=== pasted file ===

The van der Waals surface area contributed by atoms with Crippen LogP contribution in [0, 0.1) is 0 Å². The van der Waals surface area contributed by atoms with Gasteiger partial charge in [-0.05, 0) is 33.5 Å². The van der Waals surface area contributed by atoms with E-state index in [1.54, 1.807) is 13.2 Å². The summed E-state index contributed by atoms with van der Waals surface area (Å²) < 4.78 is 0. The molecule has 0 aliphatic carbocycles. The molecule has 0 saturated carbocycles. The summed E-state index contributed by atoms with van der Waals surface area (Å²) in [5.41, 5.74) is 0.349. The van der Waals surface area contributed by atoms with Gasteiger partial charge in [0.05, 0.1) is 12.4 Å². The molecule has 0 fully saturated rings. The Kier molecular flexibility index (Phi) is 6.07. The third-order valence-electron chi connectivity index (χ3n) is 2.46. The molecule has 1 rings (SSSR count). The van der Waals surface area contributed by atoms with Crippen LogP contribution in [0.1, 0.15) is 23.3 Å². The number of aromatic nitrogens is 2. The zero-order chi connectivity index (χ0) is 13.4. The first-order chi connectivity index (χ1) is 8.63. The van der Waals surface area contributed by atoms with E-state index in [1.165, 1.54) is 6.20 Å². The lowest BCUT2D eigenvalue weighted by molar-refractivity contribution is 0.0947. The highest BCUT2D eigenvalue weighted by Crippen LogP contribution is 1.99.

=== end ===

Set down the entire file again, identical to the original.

The van der Waals surface area contributed by atoms with Crippen LogP contribution in [0, 0.1) is 0 Å². The van der Waals surface area contributed by atoms with Gasteiger partial charge in [-0.05, 0) is 33.5 Å². The van der Waals surface area contributed by atoms with E-state index in [1.54, 1.807) is 13.2 Å². The summed E-state index contributed by atoms with van der Waals surface area (Å²) < 4.78 is 0. The molecule has 0 aliphatic carbocycles. The molecule has 0 saturated carbocycles. The summed E-state index contributed by atoms with van der Waals surface area (Å²) in [5.41, 5.74) is 0.349. The van der Waals surface area contributed by atoms with Gasteiger partial charge in [0.05, 0.1) is 12.4 Å². The molecule has 0 fully saturated rings. The Kier molecular flexibility index (Phi) is 6.07. The third-order valence-electron chi connectivity index (χ3n) is 2.46. The molecule has 1 rings (SSSR count). The van der Waals surface area contributed by atoms with Crippen LogP contribution in [0.1, 0.15) is 23.3 Å². The number of aromatic nitrogens is 2. The zero-order chi connectivity index (χ0) is 13.4. The first-order chi connectivity index (χ1) is 8.63. The van der Waals surface area contributed by atoms with E-state index in [1.165, 1.54) is 6.20 Å². The lowest BCUT2D eigenvalue weighted by molar-refractivity contribution is 0.0947. The highest BCUT2D eigenvalue weighted by Crippen LogP contribution is 1.99.